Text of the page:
Imagine the embarrassment of sending a naked picture to someone you care about because you thought he liked you, only to find out he shared it with the guys on the football team.
You’re already horrified and embarrassed to walk down the hall at school because you feel like everyone knows and they’re all laughing at you, then your friends turn against you and aren’t speaking to you. They don’t tell you why, they just ghost you.
The stories I hear in my girls’ sexting groups are heartbreaking. Consistently, the repercussions of sexting include being bullied by peers, especially girls. Girls can be mean, outright nasty.
There is a name for it: mean girl syndrome. The clinical name for this behavior is relational aggression.
Bullying comes in many forms, impacting the victim physically and emotionally. Relational aggression is emotionally abusive behavior. Although boys are capable of relational aggression, it is more prevalent in girls.
Relational aggression damages relationships and can negatively affect social status. Most often it’s the aggressor’s attempt to bring someone down while building themselves up. It can include: gossiping, excluding, spreading rumors or secrets, ignoring, or recruiting others in the negative behavior.
Although relational aggression doesn’t leave physical marks, the emotional impact can result in long tern negative effects. This type of bullying can wear down self-esteem and lead to an increase of anxiety, depression, eating disorders and suicidal ideations.
One Friday, I was running a sexting group for girls and several the participants were wearing Day Without Hate t-shirts. I was unfamiliar, so asked about it. One of the girls explained, “One day a year people pretend to be nicer to each other.” Day Without Hate is a positive campaign, however why can’t we raise the bar and teach kids that every day should be a day without hate?
If your child is being bullied
- You don’t necessarily need to fix it: be a good listener, validate her feelings and empathize with her experience - don’t discount her feelings, criticize or judge her
- Remember bullying doesn’t stop when they leave school, with social media it can be worse at night and on weekends - check their devices to see how things are going
- Sometimes going to the bully’s family to address the problem isn’t the best answer, you might be dealing with a parent who modeled this behavior
- Remind her what she has control over: herself, her actions and how she responds to others - she does not have control over anyone else's behavior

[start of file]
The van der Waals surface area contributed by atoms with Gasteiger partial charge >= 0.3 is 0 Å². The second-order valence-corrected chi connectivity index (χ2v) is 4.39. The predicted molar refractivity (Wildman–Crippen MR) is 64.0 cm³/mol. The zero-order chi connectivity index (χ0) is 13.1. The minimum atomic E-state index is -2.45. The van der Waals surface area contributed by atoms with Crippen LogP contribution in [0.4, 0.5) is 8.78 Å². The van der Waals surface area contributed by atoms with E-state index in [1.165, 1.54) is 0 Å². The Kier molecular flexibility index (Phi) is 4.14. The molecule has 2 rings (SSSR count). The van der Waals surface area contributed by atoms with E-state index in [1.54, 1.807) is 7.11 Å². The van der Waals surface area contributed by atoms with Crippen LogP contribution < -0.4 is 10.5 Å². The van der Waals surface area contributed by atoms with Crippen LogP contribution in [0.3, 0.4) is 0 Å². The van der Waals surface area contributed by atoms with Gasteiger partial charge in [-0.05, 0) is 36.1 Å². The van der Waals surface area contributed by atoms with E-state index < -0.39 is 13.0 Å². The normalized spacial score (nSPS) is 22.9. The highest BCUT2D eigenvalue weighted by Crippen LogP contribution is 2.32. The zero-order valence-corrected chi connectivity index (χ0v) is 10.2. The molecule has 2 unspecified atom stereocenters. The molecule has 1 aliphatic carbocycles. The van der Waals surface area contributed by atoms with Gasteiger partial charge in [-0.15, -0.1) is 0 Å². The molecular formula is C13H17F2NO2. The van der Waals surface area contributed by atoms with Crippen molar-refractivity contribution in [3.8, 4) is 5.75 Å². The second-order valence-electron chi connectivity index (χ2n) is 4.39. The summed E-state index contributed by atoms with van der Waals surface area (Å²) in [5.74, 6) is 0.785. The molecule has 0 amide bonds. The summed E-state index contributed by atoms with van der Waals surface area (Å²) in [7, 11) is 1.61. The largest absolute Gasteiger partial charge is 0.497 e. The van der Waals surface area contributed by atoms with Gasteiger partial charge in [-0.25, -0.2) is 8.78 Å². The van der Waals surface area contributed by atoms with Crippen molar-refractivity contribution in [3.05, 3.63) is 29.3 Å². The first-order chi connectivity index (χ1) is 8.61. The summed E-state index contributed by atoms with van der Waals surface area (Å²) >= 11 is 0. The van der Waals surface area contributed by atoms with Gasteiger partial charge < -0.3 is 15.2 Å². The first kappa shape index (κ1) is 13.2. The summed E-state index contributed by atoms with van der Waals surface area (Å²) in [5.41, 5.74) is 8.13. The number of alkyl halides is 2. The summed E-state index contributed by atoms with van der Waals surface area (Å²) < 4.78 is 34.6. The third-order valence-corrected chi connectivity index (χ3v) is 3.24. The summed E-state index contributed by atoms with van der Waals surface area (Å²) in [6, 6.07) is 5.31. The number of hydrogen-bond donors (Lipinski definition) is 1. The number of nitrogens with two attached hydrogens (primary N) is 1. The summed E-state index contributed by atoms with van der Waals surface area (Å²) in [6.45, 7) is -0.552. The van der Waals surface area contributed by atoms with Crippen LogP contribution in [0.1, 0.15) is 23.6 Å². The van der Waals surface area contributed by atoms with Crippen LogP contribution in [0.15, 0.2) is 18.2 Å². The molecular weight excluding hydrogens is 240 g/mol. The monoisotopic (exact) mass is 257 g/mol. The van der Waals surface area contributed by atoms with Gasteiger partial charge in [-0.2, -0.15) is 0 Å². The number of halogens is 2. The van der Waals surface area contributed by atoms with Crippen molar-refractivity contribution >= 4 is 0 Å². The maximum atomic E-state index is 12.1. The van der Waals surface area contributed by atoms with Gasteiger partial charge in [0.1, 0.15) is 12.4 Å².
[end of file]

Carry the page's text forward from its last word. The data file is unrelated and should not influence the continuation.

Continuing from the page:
- Talk about taking a break from social media, especially if it is making her feel worse
- Talk about coping skills and different ways she can manage her emotions i.e. deep breathing, positive self-talk, journaling
- You may need to contact the school or authorities if the situation gets worse, documentation can help, i.e. screenshots of posts and text messages
- If she is really struggling, seek professional help, like a therapist or counselor
For more information about sexting, including conversation starters, teachable moments you can practice at home, facts parents need to know, and everything you need to do (and what NOT to do!) when it happens, subscribe now.
Be pro-active to deter bullying
- Talk about the fact that those hurting people are often hurting themselves
- Check yourself, how do you treat people? Your children are studying you and model their behavior after yours
- Teach girls to be assertive and speak their minds appropriately, too often girls are raised to be people pleasers who do not have a voice
- Teach empathy: understanding and caring about theirs and other people’s feelings
- Encourage relationships with positive peers who treat people well
- Find pro-social activities that improve self-esteem, like sports, clubs or youth groups
A Happy Ending
In one of my groups, a girl was pressured by a boy to send naked photos. The boy had a girlfriend and the girlfriend spread them in retaliation. The girls were both required to participate in my sexting group. I am strict with ground rules and ensure everyone feels safe. After five weeks of class focusing on empathy and being kind to others, the girls were able to hear each other’s story and empathize. The last night of group they both apologized and hugged. Sometimes it takes an eye-opening experience to understand other’s struggles.
Cheryl Kosmerl, MSW, LCSW
I'm a clinical social worker and child advocate. After more than 20 years of working with children and adolescents in a variety of settings I created Sexting Solutions, a successful program designed to teach kids to respect themselves and others, show empathy and stop abuse. Intended as an alternative to legal consequences for kids who were caught sexting, it focuses on building skills that develop a solid foundation for healthier adolescent years and beyond. Connect with me on LinkedIn by clicking the icon directly below.